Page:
Like many of 2016’s new releases, this fantasy-adventure reeks of sequelitis’ unbearable stench. Dragging a talented cast and crew through the mud, the uninspired direction and leaden screenplay make this yet another strike against Depp’s once-glowing reputation.

Verdict: A useless, mind-numbing sequel.

Serena Review – Mountainous Mishap

Director: Susanne Bier

Writers: Christopher Kyle (screenplay), Ron Rash (novel)

Stars: Bradley Cooper, Jennifer Lawrence, Rhys Ifans, Sean Harris

Release date: November 27th, 2014

Distributors: StudioCanal, Magnolia Pictures

Countries: USA, France

Running time: 109 minutes




Best part: The scenery.

Worst part: The misjudged direction.

Review: Serena

Verdict: A Laughable and dull western-drama.

The Amazing Spider-Man Review – Rollicking Reboot

Director: Marc Webb

Writers: James Vanderbilt, Alvin Sargent, Steve Kloves

Stars: Andrew Garfield, Emma Stone, Rhys Ifans, Martin Sheen

Release date: July 3rd, 2012

Distributor: Sony Pictures Entertainment 

Country: USA

Running time: 136 minutes



Best part: The kinetic action sequences.

Worst part: The repetitive story.

Reboot or remake? Many will be asking this question when watching the latest Spider-man film. This beloved comic book character has now been rebooted after three commercially successful adaptations. The Amazing Spider-man may be similar to what we have already witnessed, but it matches the first two Spider-man films in quality through likeability and thrills.

Andrew Garfield & Emma Stone.

Andrew Garfield & Emma Stone.

Despite the origin story of our friendly neighbourhood Spider-man being a commonly referenced part of popular culture (see Kick-Ass for a detailed example), this interpretation is a darker look at these important events. Peter Parker (Andrew Garfield) is an intelligent but quiet teenager living the typical high school lifestyle. His curiosity for science leads him to search for the answers to his father’s research and parent’s disappearance. The signs point to renowned Oscorp. scientist Dr. Curt Connors (Rhys Ifans). His research, and alluring protégé and classmate Gwen Stacy (Emma Stone), draw Parker into a potentially dangerous web. From then on it’s the well-known elements of Spidey’s origin – bit by a genetically modified spider, uncle Ben(Martin Sheen)’s death, and the evolution of this nerdy nobody into the masked superhero known as Spider-man. Apart from spinning webs anytime and catching thieves just like flies, Spider-man must also stop Connor’s radical genetic change into a reptilian beast from threatening the safety of New York City.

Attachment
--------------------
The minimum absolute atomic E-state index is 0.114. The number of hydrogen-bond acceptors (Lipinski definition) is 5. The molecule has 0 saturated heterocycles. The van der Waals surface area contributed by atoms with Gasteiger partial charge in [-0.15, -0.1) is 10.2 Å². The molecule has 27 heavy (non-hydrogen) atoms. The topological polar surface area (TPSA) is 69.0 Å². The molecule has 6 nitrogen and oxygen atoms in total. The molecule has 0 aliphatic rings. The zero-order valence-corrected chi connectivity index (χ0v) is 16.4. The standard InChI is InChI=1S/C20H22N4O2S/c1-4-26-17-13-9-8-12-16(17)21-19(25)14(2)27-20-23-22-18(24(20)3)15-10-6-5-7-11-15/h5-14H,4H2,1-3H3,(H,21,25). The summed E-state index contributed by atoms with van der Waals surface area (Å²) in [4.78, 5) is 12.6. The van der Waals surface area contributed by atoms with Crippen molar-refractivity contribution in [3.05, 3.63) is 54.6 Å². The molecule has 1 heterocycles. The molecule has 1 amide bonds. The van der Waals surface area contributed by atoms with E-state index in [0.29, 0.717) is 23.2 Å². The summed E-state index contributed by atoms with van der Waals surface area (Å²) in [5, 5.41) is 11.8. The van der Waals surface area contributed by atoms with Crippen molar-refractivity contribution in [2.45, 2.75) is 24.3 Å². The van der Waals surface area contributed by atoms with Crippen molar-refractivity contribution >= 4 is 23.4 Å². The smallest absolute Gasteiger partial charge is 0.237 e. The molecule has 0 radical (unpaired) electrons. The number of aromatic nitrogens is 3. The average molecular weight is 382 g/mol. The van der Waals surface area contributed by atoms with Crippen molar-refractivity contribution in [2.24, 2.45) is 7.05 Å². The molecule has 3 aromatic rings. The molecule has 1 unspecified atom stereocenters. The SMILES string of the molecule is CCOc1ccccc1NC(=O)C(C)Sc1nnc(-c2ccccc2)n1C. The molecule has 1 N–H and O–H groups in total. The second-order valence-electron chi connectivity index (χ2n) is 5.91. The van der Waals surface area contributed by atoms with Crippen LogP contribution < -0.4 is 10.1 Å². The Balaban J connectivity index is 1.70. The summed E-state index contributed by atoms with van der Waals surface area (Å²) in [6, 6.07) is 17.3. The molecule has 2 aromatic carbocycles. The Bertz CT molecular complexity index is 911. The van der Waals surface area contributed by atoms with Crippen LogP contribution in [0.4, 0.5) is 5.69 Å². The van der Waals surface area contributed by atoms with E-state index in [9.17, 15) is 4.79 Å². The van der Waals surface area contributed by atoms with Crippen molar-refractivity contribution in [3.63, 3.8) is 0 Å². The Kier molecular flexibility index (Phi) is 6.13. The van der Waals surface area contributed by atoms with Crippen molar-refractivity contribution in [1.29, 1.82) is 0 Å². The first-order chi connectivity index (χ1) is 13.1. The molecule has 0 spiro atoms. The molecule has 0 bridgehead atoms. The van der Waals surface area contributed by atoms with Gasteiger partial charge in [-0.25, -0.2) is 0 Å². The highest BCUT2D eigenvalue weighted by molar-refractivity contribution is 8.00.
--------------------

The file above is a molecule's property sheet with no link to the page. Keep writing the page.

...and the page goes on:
Rhys Ifans.

Rhys Ifans.

If there’s one broken strand in this well-developed web, it’s that The Amazing Spider-Man feels essentially like a remake of the revered 2002 Sam Raimi directed original. Despite its darker tone and unique nuances, the film’s story and characters hit the same notes as the original, without enough to clearly differentiate between the two. The one definitive difference however is the search for Parker’s parents. Despite their mysterious disappearance an intriguing aim for his search for answers, the film forgets about his parent’s involvement within the first act. The Amazing Spider-Man instead focuses on elements we are accustomed to such as the love story and hero/villain conflict. Despite being hard not to compare it to the 2002 interpretation of Spider-man’s origin story, the film benefits from its clever direction and witty screenplay. With a fitting last name for this popular series, Marc Webb ((500) Days of Summer) has successfully transitioned from directing films of largely different genres. Elements of his unique directorial style are comfortably added to this interpretation. After creating a likeable yet realistically flawed screen couple out of Joseph Gordon-Levitt and Zooey Deschanel in (500) Days of Summer, Webb knows how to create engaging yet awkward angst out of these beloved comic book characters.